In 1984, after years of living in Dakar, my parents decided to leave and build a new life in Australia.
We lived one and a half years in France, waiting for our immigration papers to be processed. We did not even know whether we would be admitted to Australia. All our stuff was in large metal crates, waiting to be shipped. During that time, I only attended school for 3 months. Originally the plan was to skip school and just catch up in Australia, but after an entire year of waiting, my mum gave up and enrolled us. Effectively, I skipped Grade 5.
During our time in France, the maid Marie-Hélène Sambou (in her late 20s from memory) flew with us to help my grandmother with housekeeping for 6 months. But soon enough, Marie-Hélène had to return to her native country. We missed her a lot.
I corresponded with her right up until I arrived in Australia. Months later, we stopped writing.
I recently found a postcard she had sent me in 1985, when I was 10. I have kept it because it meant a lot to me. You have to understand that she, as many Senegalese women from the villages, did not know how to write very well. So that she could write to me, aka, the little brat, she had to visit a trusted friend or literate person. She would dictate her letter, pay a price and the friend would write these words for her and send the card to the desired address. Receiving a card from her always made me happy and reminded me of my childhood in Dakar.
In this postcard, she makes an allusion to 2 little girls whose parents had hired her and whom we knew:
"Hello! It is with a light heart and great pleasure that I draft this letter to ask how you are and also wish you a Joyous New year 1985. I hope that God protects you and keeps you safe. Dear Laura, this letter is a secret between you and me. Once, you wrote to me to ask me whether Valery and Christelle are kind to me. You did well to ask this. I would like to tell you that Valery is very impolite. When I speak to her, she insults me on the spot. But Christelle is too kind, like you. She respects me a lot. I salute you. I dream a lot about seeing you again. Our separation has cost me dearly."
To be frank, I can't say I was very kind at all! Well maybe in later years, I was. And we grew very close then. But back in Dakar, I was capable of turning into a little monster. In my grandparent's appartment, we had a spare room where the maids kept their things (they slept at our place all week and only returned to their village during the weekend). This was their room and we were not allowed to touch their things. But when they were too busy with chores, and I was bored, I would often open their cupboard and play with their African combs, nail polish and toe rings. I also used their hair oil and once I spilled some oil inside the cupboard so that it was very obvious that someone had been there. Of course they enquired about this because it distressed them and my grandmother got me in trouble.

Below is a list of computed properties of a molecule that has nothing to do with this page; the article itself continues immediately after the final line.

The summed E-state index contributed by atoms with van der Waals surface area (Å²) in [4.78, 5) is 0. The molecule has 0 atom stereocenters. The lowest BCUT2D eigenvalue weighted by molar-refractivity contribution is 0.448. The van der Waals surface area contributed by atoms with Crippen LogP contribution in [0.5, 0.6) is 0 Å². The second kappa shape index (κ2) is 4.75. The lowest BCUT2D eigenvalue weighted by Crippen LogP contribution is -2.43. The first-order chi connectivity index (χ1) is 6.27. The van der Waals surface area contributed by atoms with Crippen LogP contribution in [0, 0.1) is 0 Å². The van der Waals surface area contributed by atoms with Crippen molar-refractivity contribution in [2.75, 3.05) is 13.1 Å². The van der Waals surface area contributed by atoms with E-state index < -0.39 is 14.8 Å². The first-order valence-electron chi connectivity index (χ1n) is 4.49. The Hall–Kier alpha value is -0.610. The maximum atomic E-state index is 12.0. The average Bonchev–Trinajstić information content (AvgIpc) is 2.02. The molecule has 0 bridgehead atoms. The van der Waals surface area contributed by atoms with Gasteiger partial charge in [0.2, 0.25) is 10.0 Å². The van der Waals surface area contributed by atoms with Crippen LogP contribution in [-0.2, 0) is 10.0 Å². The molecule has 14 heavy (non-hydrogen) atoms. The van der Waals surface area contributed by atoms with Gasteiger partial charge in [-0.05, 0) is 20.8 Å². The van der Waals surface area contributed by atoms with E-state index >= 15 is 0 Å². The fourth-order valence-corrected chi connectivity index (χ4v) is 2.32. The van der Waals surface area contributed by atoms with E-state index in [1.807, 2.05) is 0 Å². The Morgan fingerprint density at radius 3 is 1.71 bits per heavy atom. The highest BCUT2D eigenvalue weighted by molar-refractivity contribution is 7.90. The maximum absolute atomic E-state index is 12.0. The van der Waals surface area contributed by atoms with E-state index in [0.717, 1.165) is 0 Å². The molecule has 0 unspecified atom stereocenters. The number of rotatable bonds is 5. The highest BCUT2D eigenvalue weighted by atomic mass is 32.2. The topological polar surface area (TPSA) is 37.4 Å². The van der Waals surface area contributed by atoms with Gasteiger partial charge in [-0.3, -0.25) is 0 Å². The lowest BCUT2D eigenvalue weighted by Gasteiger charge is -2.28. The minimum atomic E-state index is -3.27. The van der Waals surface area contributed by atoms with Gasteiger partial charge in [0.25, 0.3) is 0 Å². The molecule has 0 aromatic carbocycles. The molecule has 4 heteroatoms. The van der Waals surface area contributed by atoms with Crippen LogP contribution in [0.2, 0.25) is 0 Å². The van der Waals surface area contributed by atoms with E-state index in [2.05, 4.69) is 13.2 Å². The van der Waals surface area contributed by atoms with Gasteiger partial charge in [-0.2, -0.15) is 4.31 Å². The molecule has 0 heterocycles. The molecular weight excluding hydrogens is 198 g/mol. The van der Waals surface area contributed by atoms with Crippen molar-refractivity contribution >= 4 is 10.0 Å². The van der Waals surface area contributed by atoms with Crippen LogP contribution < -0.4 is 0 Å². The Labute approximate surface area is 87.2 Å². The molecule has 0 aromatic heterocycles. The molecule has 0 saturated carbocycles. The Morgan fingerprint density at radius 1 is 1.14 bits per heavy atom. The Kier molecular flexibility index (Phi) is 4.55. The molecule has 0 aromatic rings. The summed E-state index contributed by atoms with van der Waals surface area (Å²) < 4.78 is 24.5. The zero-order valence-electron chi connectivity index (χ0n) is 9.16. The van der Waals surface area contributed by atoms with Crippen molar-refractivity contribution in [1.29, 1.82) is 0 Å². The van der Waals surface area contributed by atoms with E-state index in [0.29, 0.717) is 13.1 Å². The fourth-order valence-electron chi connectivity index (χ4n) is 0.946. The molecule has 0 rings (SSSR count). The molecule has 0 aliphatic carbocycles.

When I was 5, I used to think the maids had magical powers. Or at least that they could do things that I couldn't. Once, after walking home from school, I had asked Thérèse if she wanted some coconut. I shared a piece of my fresh coconut which she ate. But on returning home, I had a fit because I refused to have a shower. Nevertheless, it was my parents' wish and so half and hour later, Thérèse washed me while I bickered and whinged. I was so indignant at being forced to take a shower that I decided that Thérèse was annoying and that she didn't deserve my coconut. So right then and there, I imperiously demanded that she return to me my coconut or else I would dob on her and say that she had stolen it from me. Undeterred, Thérèse said, "Oh, you want your coconut? Ok." Then without fuss, she made this horrible regurgitating noise, spit all the ingested coconut bits in her palm and shoved her hand under my gobsmacked face. I took one look at the coconut bits floating in the saliva pool and was lost for words. After this, I confided to my sister that Thérèse was a witch. I mean, how did she vomit up only the coconut? Is that possible?
There are so many more stories and gosh, I do miss those two women, Marie-Hélène and Thérèse Sambou. They were cousins from Casamance, Sénégal. Has anyone heard of what happened to them? I would love to know where they are today.
Well anyway, eventually we made it to Australia. The custom officers raided our crates and we lost our carved ivory tusks, our leather poufs, our Calebasse bowls and all our wooden masks.
Growing Up in Dakar Part II
Growing Up in Dakar